Suspension and steering

Active Body Control system is more reliable than some doom-sayers will have you believe, but still needs careful inspection by an independent specialist. Warning lights on the dash will be your first warning, with white lights a caution and red ones signalling a major fault.

If the suspension feels very hard during a test drive, it's probably the ABC defaulting to the Sport setting, which is a problem. An ABC system oil change is recommended every two years.

New ABC suspension struts are Β£700 each, while pump control valves cost Β£2000 for a pair. A pump is Β£1500.

After driving the car, if possible wait a few hours to check it has not settled on the suspension, which is a clear sign the ABC pump is failing.

If the ABC suspension is deteriorating, new pipes will also be needed. Completely refurbishing the suspension will cost around Β£7000 including labour.

Wheels, tyres and brakes

New front discs and pads are around Β£300 for aftermarket replacements.

Rare CL55 AMG F1 came with carbon ceramic discs as standard

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4933cc V8
Transmission: 5-speed auto
Power (hp): 306@5600rpm
Torque (lb ft): 339@2700-4250rpm
MPG: 24.8
CO2: 320g/km
Price new: Β£66,285
Price now: Β£2500 upwards

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Comments (57) Join the discussion on the forum

  • tiptreegeek 29 Nov 2018

    I had one of these for 5 years, 2000 X plate, only had 55k miles with FSH when purchased - just under 80k when sold.
    Was lovely to drive but so many issues, gained the nick name Git...
    1) Door cables - drivers door failed twice - better on the face lift models apparently.
    2) High pressure hose for the near side front strut went - made a VERY loud noise, not that expensive.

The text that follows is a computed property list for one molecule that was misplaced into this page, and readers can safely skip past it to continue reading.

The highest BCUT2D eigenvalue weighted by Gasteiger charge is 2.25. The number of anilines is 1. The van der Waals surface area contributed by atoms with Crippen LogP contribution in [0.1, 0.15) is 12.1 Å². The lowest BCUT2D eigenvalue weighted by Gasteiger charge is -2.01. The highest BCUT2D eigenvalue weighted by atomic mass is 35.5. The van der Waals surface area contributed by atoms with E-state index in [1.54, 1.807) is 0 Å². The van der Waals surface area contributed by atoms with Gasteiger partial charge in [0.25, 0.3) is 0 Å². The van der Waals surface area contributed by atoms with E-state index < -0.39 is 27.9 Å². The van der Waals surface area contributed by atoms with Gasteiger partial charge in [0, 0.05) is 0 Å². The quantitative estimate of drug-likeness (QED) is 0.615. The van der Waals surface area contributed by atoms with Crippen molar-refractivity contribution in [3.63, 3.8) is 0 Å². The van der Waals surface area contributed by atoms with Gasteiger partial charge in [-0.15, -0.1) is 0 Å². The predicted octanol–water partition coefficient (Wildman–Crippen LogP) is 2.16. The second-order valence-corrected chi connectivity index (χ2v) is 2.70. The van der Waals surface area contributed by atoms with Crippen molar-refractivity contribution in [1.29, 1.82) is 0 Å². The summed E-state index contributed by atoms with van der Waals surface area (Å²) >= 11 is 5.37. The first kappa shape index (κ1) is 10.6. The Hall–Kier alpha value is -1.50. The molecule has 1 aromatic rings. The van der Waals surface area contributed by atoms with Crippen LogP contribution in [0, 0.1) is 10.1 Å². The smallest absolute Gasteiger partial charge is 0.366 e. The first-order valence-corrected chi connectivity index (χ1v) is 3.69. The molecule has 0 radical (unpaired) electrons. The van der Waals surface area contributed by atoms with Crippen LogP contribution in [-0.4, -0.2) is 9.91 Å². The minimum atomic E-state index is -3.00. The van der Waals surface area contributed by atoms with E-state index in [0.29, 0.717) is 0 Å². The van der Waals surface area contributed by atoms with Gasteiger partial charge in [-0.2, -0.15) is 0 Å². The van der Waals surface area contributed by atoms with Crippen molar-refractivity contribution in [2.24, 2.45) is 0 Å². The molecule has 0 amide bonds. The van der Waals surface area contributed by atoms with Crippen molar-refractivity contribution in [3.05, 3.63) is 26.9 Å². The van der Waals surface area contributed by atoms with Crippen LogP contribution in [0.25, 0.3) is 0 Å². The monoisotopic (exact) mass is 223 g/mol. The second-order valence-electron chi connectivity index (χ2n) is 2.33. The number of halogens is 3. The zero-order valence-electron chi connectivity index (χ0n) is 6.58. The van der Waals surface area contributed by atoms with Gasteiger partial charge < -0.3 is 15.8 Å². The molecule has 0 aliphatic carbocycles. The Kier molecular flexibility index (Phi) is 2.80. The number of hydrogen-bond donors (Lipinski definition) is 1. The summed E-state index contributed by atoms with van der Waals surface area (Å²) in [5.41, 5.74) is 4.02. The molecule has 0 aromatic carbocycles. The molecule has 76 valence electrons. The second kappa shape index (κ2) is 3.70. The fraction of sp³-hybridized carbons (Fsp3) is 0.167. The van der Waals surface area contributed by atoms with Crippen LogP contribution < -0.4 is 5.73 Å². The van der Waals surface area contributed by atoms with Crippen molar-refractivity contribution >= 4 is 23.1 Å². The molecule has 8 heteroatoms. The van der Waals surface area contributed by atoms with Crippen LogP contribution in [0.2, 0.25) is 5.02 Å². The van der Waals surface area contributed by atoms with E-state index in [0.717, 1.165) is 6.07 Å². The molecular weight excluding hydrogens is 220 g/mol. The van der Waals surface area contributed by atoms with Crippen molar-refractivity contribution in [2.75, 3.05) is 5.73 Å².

3) Central locking on drivers door died twice, vacuum hose - cable tied after number 2.
    4) Gear box going into limp mode, never got that fixed - normally could reset with a quick stop & start of the car.
    5) Corrosion started to kick in - door bottoms, rear aches, leading edge of the bonnet.
    6) Drivers side seat started to have a mind of its own.
    7) Top Dead Centre sensor failed - only £50 & 10mins to swap.
    8) Lots of bits of interior trim started to fall off.
    9) Aircon totally packed up - did just before the end of summer & would not recharge.
    10) Cooling fan failed - got a 2nd hand one for £100.
    11) Needed over £2k of assorted work when PX'ed - at this point I fell out of love with it & my wife was fed up with me moaning about it.

    Bought a low mileage E46 330 Cab - but that turned out to be just as much of a pile of c*ap - actually even worse.

    Still tempted by a face lift CL55 or CL600, but very wary...

    Edited by tiptreegeek on Thursday 29th November 16:53

  • j_s14a 29 Nov 2018

    One of my favourite Mercedes of all time. Understated (for what it is), and in its earliest guise without big wheels and bodykits, is still a stunning thing


    I couldn't own one, unless I won the lottery, the nightmare stories about annual running costs running into several thousands are hardly unfounded. Very advanced for their time, but not built to last.

  • Animal 29 Nov 2018

    I ran a CL600 for a year.

    As many things didn't work (e.g. ventilated seats) as did, and every minor repair seemed to cost £500 (plus VAT, obviously) to fix, but the ride, the comfort, the V12 noise and the thrust were completely and utterly worth it. Wish I could have another.

  • fernando the frog 29 Nov 2018

    I had one and it was an unreliable POS but great engine and good looking.

    Suspension went, bodywork had corroded all over and just loads of electrical problems.

  • cb1965 29 Nov 2018

    Makes an SL55 look cheap to run, nice to look at as long as you don't own it!